Why did you bring in a percussionist for this tour?
Steven:  There was more percussion on the new album, and bringing someone in is something we’ve talked about quite often. The reason we haven’t done it in the past was that Clarence tended to do a lot of it. So we thought, “Clarence won’t do it, so let’s get someone else to do those parts and add percussion to the other songs.” So it changed the flavor a bit. It tends to shift different songs you’d already been familiar with and gives them a little bit of a different approach, maybe a different angle, a different emotional communication, and then you’ll see the song a little differently, or it will revitalize an older song in a new way. All those things add up.

This is a very different E Street Band than what you joined in 1975.
Steven: Yeah, it really is. It’s just a broader, more rootsy…it’s an orchestra more than a rock band. It’s a rock band at its core, and that rock band has just blossomed into many different textures. With the configuration of a classic rock band, you are essentially playing the orchestra parts with your couple guitars and a keyboard. In our case, we always had a little bit more than most bands by having two keyboard, which already moves you from a rock band into the area of a gospel band. We were born already a gospel-inflected rock band.

The reason that a fuzz pedal was invented was to emulate a saxophone. As a band, you’re doing things that are much more orchestrated, but you’re doing it in a reduced fashion. So now it’s a little more of a literal translation. Now you take the essence of that rock band and make a few adjustments and start to flesh out those roots and come full circle, in a way. Instead of listening to your influences and interpreting them on your guitar, you’re now taking those influences and actually using them literally. It’s interesting.

Tell me your first reaction to hearing Wrecking Ball.
Well, I loved it. I got an advanced copy to start writing my charts and getting ready for rehearsals. I thought it was a brilliant record, a very timely record on the rough times we’ve been going through. It shows that with some hope and dignity, the human spirit will pull itself out of the some of the messes that we’re in. I’m real proud of Bruce.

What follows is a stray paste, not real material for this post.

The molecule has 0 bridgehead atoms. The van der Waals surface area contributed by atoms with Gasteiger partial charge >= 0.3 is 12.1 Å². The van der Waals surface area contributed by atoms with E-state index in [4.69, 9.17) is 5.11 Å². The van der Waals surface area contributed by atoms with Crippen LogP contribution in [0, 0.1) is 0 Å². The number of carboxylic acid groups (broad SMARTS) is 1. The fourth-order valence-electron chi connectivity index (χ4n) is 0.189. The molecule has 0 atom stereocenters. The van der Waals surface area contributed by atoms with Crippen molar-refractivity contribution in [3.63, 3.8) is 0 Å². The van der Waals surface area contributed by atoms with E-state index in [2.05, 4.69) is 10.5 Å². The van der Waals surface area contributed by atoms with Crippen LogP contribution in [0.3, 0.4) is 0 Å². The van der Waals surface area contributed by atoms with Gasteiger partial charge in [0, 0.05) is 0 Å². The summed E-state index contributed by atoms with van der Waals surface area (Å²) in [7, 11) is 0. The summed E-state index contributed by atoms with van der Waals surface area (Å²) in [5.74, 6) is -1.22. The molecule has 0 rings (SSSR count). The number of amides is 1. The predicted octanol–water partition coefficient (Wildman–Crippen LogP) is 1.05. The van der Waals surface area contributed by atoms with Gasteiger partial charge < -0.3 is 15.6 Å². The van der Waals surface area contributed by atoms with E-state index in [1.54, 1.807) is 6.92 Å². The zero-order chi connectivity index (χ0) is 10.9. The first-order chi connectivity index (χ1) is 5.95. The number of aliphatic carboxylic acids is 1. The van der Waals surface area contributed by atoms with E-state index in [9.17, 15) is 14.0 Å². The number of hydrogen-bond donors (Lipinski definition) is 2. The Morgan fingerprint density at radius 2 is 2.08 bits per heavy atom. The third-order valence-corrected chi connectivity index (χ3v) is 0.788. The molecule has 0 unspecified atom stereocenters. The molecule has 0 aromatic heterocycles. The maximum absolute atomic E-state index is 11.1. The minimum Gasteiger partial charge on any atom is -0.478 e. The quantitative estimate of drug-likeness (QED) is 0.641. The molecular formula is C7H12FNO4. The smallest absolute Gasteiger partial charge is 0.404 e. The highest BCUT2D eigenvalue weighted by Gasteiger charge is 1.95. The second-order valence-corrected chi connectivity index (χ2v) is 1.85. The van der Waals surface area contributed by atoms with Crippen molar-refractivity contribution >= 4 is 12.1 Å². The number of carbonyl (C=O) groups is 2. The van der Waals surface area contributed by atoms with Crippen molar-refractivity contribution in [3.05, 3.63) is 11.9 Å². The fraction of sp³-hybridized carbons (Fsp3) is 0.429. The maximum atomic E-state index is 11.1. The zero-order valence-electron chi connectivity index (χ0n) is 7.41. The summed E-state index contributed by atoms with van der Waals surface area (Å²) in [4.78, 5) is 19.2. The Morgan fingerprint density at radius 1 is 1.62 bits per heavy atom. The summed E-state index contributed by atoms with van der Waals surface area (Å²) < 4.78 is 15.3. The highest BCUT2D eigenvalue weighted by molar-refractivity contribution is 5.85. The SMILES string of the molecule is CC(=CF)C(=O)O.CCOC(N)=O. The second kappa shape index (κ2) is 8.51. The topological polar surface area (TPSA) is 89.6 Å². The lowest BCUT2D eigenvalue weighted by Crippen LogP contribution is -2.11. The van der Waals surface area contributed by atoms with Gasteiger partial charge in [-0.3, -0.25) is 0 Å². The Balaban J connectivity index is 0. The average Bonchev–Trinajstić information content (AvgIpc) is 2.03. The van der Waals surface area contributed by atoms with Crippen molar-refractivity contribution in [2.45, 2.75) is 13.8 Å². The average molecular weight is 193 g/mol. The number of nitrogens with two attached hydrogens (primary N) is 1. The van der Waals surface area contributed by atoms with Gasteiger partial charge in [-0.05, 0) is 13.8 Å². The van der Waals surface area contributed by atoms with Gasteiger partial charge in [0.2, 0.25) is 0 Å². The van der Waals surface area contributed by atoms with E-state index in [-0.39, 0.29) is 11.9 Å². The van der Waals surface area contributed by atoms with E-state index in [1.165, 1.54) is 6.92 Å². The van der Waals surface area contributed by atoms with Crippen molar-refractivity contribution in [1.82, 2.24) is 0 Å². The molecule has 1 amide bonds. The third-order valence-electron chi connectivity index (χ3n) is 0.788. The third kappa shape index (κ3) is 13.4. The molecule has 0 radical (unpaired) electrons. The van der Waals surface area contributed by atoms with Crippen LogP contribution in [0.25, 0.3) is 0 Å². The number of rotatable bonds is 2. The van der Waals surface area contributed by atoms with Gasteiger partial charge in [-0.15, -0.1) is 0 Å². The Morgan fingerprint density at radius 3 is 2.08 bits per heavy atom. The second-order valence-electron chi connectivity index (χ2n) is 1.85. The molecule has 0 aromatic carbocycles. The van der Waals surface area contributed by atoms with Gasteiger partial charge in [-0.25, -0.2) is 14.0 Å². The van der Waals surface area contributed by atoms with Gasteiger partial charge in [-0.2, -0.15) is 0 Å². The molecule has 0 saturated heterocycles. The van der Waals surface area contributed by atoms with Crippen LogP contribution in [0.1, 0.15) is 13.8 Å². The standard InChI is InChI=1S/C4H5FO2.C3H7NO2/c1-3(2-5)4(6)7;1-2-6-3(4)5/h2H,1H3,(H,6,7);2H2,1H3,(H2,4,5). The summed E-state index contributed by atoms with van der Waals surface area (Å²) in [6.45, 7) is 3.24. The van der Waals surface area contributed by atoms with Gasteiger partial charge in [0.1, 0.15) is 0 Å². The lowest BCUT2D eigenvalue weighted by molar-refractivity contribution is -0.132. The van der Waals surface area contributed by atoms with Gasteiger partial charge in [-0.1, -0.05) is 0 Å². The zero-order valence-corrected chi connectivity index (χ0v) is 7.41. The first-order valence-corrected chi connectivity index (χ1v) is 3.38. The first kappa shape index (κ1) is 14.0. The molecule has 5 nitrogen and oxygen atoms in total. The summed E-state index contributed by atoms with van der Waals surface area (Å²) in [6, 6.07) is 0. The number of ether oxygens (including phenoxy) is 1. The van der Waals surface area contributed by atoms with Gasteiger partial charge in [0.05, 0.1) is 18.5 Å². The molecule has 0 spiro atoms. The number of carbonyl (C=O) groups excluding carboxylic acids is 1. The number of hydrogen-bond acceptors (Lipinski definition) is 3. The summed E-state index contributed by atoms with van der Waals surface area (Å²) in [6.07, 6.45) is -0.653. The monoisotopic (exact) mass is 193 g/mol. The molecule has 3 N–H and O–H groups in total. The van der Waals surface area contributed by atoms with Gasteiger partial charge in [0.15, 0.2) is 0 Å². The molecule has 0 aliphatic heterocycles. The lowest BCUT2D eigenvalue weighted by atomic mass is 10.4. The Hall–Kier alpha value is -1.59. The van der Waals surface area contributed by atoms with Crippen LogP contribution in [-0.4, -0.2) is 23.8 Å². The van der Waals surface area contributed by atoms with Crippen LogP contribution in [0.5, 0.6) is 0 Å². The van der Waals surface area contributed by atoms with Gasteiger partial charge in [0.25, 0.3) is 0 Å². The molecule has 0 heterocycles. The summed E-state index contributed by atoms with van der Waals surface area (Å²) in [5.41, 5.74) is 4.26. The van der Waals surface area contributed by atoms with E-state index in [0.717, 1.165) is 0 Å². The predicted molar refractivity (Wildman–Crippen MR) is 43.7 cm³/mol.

I imagine that you listen to a new Bruce album in a different way than most fans.
Nils: Many times I’ve bought a Bruce record, like Devils and Dust or The Ghost of Tom Joad, and just listened to it knowing I’m not learning it. So instantly, this was a very different approach. I’m looking at chords, charts…I also know Bruce and the band very well, so I’m already thinking, “Well, in this song, the key is going to change. It’s gonna get higher. So how does that impact my part?” The beautiful thing is that when I heard this thing, I knew we were gonna perform it. So instantly I was able to go to that place and start really addressing my parts and present it with the E Street Band.

How did it feel walking onstage at the Apollo to do that first show? Lots of pressure?
Steven: It’s what I’m built for, to tell you the truth. That’s what we do. The more pressure there is, the more normal I feel. At the Super Bowl, once the audience hits a billion, it does get your attention. Even that, after the first 10 seconds, you just concentrate on the 3,000 or so people up against the stage and it’s just another gig. We’re a serious band and Bruce is a serious guy, a serious songwriter. We do serious things. When people need something serious done, they come to us. You need somebody to open the Grammys on a very tough night, that’s our job. That’s what we do.

Speaking of the Grammys, is it true that a planned Clarence Clemons tribute was canned because of Whitney Houston?
No. You hear all kinds of talk, but no. He was just going to be included in the usual thing.

There was a lot of riding on you guys that night.
Steven: Yeah, and Whitney Houston died, so it was like, “OK, this is a job for the E Street Band.” We were already carrying the emotional pain of losing Clarence, so we were already in that state of mind. Everybody was shocked because of Whitney Houston, but we were already there. And “We Take Care of Our Own” was a perfect song. That was the perfect song at a perfect moment.

I think it’s pretty clear that Clarence would have wanted you guys to carry on.
Nils: I believe it wholeheartedly in my heart and soul when Bruce says, “If the audience is here and we’re here, then they’re here.” And they are. I stood right in front of Danny, used to run up on his riser, and Clarence and I were side by side. A lot of moments in the dark where Bruce was carrying the show, we’d be like, “What the hell is this song?” Stuff we hadn’t played 20 years: “How did it go? What was the key?” We’d laugh about it and figure out how to fake it if we weren’t sure, or we’d just have a moment in the dark to ourselves right in a freaking sea of 60,000 people. Those were really great times, and 27 years is nothing to sneeze at – but being greedy and loving Clarence like we all do, I would have taken another 27 if God was willing. Carrying on this tour as we are now is a form of healing for us.